Deadly condo dispute fuels mediation push
Article Courtesy of the Chicago SUN-TIMES
When Rita A. Hohmeier was shot to death last month in a condominium dispute in west suburban Franklin Park, the news hit home Downstate.
Monica Sadler -- a Knox County woman who says she's racked up more than $750,000 in legal bills fighting her homeowners association -- was horrified. Yet she understood the frustration of alleged killer Zdzislaw "Wally" Kuchlewski.
Kuchlewski gunned down the 75-year-old Hohmeier -- his condo board secretary -- after he was evicted for failing to pay $640 in condo assessments, $350 in court costs and $3,133 in attorney's fees, police said.
State law allows condo associations to recover a property owner's debts by renting out the unit. Once the debt is paid off, the owner gets the property back. A lawyer typically handles the eviction proceedings for the association.
Sadler said the legal system discourages property owners like Kuchlewski from settling arguments with their associations.
She believes Illinois ought to follow the example of Florida, where in June, Gov. Jeb Bush approved reforms that provide oversight for homeowners associations and condo boards -- and encourage the parties to settle their differences quickly.
"The lawyers play a huge part in all of these problems," Sadler said.
Occasionally, such problems explode in violence. In Arizona, for instance, Richard Glassel burst into a retirement community's homeowner meeting and killed two people in April 2000 after he lost his home at the complex to foreclosure, police said.
Other times, seemingly trivial disputes drag on for years. George Andres, a former Marine, planted a flagpole in front of his Jupiter, Fla., town house six years ago and started flying the American flag. His homeowners association took him to court, saying installation of the flagpole violated its rules.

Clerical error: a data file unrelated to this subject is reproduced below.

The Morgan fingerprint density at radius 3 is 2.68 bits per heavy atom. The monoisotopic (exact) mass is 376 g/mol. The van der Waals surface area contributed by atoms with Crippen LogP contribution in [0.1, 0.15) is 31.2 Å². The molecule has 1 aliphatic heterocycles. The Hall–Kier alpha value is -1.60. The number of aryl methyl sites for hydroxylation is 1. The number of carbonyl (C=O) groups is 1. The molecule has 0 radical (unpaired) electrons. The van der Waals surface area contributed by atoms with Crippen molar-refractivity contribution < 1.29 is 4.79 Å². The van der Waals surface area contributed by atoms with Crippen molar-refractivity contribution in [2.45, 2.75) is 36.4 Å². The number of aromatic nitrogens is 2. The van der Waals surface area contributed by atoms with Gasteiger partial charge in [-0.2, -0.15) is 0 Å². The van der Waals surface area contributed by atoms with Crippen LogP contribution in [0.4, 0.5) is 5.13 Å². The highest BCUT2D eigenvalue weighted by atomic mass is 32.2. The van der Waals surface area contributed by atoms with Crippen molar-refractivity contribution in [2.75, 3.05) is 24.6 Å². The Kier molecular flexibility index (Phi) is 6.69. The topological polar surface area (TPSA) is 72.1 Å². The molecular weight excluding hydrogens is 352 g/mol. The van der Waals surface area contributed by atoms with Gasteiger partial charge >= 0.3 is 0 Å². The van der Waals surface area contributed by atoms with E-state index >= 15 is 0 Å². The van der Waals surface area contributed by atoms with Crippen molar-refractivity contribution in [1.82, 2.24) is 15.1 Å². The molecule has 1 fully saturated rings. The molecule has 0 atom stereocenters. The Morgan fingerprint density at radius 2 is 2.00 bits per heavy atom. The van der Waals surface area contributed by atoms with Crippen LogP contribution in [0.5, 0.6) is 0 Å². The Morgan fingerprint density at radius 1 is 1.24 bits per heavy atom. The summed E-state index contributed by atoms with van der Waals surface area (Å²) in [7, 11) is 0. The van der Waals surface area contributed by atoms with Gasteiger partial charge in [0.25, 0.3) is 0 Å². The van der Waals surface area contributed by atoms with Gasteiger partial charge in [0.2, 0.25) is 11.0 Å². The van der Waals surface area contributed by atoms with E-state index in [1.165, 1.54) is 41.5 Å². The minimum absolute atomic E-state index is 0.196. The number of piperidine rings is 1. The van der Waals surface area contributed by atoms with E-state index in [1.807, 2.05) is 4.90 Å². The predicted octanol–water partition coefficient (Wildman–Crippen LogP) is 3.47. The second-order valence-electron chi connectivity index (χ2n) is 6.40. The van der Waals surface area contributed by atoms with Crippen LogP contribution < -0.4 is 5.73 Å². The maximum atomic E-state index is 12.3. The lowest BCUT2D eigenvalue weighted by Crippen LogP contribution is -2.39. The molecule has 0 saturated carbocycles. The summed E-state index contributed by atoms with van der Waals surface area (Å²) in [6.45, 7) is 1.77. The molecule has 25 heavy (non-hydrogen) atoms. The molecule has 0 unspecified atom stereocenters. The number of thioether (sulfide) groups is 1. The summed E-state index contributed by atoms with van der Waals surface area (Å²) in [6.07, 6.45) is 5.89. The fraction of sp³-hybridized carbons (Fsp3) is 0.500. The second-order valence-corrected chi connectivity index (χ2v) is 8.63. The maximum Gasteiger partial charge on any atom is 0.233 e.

Andres said he appeared before judges 28 times and piled up about $40,000 in attorney's bills. He lost the case and was ordered to pay $25,000 to cover the association's expenses.
In 1997, Sadler sued the lakefront Oak Run subdivision where she lives, opposing the subdivision of a neighbor's lot. A second home was never built on the lot. Yet the wrangling continues over three lawsuits spawned by the property dispute.
Sadler, 47, said she appeared in June before the state appeals court in Elgin in one of those cases. The appeal was moved from the court in her region after she complained that some judges were biased because they once represented Oak Run.
"If this can happen to me and my family in rural Illinois, this can happen anywhere," she said.
John Robertson, an attorney for Oak Run, would not discuss Sadler or the lawsuits. Still, he said he would welcome legislation that resolves such problems more fairly and efficiently. He noted that mandatory arbitration works in personal injury cases in Illinois.
"But sometimes when you talk about remedial legislation, the cure is worse than the illness," he said.
Evan McKenzie, an associate professor at University of Illinois at Chicago, said such community associations can voluntarily hire a mediator to resolve such conflicts -- although Robertson noted that an association's internal governing rules may not allow such an alternative to legal action.
Another option is for a municipality or the state to assess a small fee -- maybe $10 a year -- to each condo owner or homeowner belonging to a community association to cover the costs of a mediation program.
Sadler, meanwhile, has coined a new catchphrase for property owners who attack members of their association boards: "Going Wally."